CQN continue our extended tribute to the legendary Lisbon Lions who took their place in the annals of fame 52 years ago when they won the European Cup.
We are featuring EXCLUSIVE edited extracts from Alex Gordon’s book in honour of Celtic’s greatest-ever team, ‘THE LISBON LIONS: The 40th Anniversary’, which was published 12 years ago.
Today, we are putting The Road to Lisbon in the spotlight with the quarter-final encounters against Yugoslav champions Vojvodine.
VOJVODINA 1 CELTIC 0
Quarter-final, first leg, March 1, 1967
TOMMY GEMMELL, so often the hero, was the culprit of the night as the Yugoslavs snatched a one-goal advantage to take to Glasgow for the return match.
Everything was going according to plan as Celtic tried to snuff out the Slavs in midfield on a flint-hard surface that always threatened to conjure up the odd mistake or two.
Unfortunately, Gemmell became the villain of the piece 20 minutes from the end with a wayward pass. It fell between Bobby Murdoch and John Clark and that was all the darting Djordic needed to speed onto the ball. He squared it across to winger Stanic and he drilled an unstoppable effort low past the outrushing Ronnie Simpson.
The legendary Vujadin Boskov, later to manage some of the biggest teams in Europe, had ordered his team to give him a two-goal advantage and they poured down on Simpson as they tried to comply with his wishes.
Vojvodina had been tipped by many as being dark horses for that season’s European Cup, They had beaten the highly-rated Spanish outfit Atletico Madrid in a replay to reach this stage and that proved their pedigree.
Their movement, strength and tactical knowledge displayed against Jock Stein’s men merely underlined their many attributes. However, it is to Celtic’s eternal credit that they refused to panic or fold in front of such impressive opposition.
However, the Slavs had to be content with Stanic’s solitary effort as Celtic shut up shop with Simpson, Billy McNeill and John Clark bolting the backdoor.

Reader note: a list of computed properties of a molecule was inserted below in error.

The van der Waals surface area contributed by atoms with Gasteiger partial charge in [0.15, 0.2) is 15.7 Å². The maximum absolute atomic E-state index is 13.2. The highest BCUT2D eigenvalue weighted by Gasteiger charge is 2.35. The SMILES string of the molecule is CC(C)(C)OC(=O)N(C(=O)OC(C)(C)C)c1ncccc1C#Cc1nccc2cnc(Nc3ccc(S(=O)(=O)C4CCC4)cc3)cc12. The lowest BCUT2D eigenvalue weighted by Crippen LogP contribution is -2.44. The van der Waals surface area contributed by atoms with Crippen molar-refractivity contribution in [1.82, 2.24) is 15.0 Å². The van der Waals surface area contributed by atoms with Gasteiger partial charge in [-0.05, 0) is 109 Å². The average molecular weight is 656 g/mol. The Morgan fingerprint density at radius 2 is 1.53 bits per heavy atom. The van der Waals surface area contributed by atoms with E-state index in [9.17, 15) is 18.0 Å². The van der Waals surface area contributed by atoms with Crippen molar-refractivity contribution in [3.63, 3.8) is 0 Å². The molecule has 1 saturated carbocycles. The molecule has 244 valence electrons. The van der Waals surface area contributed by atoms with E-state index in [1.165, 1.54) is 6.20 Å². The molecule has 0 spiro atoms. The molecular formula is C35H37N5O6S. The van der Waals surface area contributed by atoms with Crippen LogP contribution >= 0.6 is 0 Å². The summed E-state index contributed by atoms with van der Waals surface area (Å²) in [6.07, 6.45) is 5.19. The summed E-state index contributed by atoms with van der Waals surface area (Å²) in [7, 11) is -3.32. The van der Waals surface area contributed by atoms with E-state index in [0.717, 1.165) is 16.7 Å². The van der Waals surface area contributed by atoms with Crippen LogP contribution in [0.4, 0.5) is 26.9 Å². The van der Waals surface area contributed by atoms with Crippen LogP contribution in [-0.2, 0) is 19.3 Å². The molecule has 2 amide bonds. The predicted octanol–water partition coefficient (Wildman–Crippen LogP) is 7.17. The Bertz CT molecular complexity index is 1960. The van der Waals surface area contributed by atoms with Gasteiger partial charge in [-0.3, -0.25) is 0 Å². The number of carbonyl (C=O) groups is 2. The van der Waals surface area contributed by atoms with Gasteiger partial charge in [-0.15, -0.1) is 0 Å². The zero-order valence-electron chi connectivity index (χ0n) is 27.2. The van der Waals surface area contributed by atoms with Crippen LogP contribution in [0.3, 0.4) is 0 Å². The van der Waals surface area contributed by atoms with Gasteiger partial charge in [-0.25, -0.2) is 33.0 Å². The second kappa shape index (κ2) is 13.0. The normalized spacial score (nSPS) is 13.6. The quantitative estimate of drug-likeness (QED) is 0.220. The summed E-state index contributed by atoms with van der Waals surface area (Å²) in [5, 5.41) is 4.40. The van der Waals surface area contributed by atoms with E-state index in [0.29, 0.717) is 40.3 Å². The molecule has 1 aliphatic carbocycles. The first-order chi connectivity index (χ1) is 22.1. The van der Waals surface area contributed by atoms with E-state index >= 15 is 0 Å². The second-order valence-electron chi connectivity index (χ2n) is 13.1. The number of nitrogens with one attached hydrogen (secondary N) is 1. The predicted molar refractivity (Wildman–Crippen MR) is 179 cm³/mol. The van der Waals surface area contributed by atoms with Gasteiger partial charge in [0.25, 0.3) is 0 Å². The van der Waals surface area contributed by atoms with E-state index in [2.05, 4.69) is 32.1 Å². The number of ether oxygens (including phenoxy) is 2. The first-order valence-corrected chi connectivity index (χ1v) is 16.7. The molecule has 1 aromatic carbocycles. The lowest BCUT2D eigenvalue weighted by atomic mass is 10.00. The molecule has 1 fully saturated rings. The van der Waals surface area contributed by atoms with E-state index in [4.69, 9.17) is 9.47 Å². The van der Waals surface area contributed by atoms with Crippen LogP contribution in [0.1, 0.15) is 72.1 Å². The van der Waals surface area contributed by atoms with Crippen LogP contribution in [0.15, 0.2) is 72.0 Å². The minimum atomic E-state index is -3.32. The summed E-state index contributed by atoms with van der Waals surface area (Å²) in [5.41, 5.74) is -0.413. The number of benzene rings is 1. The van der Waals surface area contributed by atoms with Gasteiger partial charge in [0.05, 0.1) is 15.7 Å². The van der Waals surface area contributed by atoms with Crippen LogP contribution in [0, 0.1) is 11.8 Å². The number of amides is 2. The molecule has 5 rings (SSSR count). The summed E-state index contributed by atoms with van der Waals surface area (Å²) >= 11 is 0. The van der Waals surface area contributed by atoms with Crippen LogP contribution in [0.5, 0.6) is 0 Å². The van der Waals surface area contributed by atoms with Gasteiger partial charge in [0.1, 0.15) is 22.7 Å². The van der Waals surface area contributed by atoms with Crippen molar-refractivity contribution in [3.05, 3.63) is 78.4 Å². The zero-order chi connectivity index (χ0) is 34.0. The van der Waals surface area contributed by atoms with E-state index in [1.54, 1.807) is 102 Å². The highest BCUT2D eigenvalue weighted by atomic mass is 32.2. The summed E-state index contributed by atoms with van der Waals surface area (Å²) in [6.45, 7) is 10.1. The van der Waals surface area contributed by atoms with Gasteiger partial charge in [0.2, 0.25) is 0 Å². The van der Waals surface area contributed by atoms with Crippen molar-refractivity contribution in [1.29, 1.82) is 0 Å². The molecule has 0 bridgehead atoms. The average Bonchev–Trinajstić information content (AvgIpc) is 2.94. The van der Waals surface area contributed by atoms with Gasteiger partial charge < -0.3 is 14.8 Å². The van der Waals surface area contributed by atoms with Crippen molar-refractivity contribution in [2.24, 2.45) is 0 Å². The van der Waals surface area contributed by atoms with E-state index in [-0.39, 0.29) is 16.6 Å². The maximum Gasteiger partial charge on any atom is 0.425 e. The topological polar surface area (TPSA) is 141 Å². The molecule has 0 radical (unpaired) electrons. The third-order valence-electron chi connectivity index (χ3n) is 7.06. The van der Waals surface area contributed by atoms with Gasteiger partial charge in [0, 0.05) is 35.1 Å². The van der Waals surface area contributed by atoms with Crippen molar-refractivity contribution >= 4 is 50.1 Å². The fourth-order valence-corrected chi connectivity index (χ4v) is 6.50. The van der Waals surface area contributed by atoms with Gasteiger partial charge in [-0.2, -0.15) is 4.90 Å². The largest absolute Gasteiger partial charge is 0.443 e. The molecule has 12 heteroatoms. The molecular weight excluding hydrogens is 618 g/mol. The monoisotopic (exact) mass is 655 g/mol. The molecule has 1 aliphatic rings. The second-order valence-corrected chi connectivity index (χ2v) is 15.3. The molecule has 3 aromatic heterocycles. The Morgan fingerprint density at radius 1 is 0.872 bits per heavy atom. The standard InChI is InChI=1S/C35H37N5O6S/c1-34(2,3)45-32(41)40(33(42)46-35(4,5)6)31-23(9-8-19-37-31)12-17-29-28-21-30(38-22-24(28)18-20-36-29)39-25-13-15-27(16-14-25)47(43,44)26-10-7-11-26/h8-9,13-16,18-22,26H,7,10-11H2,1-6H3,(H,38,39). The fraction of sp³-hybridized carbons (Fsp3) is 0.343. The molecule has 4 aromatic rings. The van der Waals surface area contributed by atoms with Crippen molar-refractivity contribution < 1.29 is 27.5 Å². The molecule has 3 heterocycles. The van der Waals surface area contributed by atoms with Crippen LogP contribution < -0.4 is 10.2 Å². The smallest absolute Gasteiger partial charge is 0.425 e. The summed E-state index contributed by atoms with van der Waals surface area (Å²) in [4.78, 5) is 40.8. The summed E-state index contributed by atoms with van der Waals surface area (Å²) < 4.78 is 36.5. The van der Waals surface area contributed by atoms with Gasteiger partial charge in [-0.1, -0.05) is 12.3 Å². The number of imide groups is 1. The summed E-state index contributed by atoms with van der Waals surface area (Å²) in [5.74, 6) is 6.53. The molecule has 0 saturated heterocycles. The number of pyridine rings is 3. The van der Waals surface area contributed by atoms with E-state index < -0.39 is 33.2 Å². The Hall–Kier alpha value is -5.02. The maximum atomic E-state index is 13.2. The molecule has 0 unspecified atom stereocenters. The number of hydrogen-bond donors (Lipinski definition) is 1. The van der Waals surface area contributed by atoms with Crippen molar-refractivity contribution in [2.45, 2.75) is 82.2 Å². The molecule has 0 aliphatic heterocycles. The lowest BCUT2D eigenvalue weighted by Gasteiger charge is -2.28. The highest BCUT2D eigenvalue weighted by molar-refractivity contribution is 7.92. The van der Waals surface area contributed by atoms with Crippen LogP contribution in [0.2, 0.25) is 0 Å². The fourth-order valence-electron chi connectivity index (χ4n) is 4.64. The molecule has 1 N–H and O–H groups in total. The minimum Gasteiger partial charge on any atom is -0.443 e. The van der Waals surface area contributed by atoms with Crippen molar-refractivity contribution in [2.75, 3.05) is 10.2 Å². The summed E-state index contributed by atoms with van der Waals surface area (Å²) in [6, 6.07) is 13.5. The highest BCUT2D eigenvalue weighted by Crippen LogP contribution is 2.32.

Team: Simpson; Craig and Gemmell; Murdoch, McNeill and Clark; Johnstone, Lennox, Chalmers, Auld and Hughes.
CELTIC 2, VOJVODINA 0 (Agg: 2-1)
Second leg, March 8
THERE have been many dramatic encounters at Parkhead over the years, but surely none as tense and fraught as this nailbiting confrontation.
Picture the scene. The game was locked at 1-1 on aggregate with the clock running down. Celtic forced a corner-kick out on the right and Charlie Gallagher raced over to take it.
Up went skipper Billy McNeill, scorer of so many precious goals, as the Slavs protected their penalty area. Behind them was the exceptional Ilija Pantelic, a goalkeeper rated by many to be one of the best in the world.
It was a bitterly cold, frosty evening in the east end of Glasgow, but no-one was complaining. A crescendo of noise came up from the expectant crowd as Gallagher quickly appraised the situation as bodies jostled for position. It was all very frantic.
Gallagher, in the team at the expense of Bertie Auld, swung the ball into the middle of the goal. Pantelic made his move off his line. McNeill, surging past defenders, timed his run. The ball seemed to hang in the air for an eternity before it finally found its destination – McNeill’s head.
There was a dull thud, Pantelic looked back in horror, a defender tried to perform heroic acrobatics on the line, but it was to no avail. Big Billy’s header arrowed straight into the net and Celtic were in the quarter-finals of the European Cup. Bhoys’ Own stuff, no doubt about it.
Vojvodina wearily trooped forward to take the kick-off. The referee blew for time-up exactly TWO SECONDS later. Talk about leaving it late!
Celtic had levelled the tie just before the hour mark when Tommy Gemmell made amends for his first leg loss of concentration that may have cost so dear.
He used John Hughes as decoy as he bombed down the left wing and pitched over an inviting centre. Pantelic sprang from his line, but the courageous Steve Chalmers was even faster off the mark and he got there just ahead of the keeper to knock the ball into the gaping net.
And that set up the grand finale that still leaves the fans who witnessed it breathless if not as little awe-struck. A marvellous and enduring moment in the history of Celtic football club.
Team: Simpson; Craig and Gemmell; Murdoch, McNeill and Clark; Johnstone, Lennox, Chalmers, Gallagher and Hughes.
* TOMORROW: The Spirit of 67: The spotlight falls on the semi-final confrontations against Czechoslovakians champions Dukla Prague.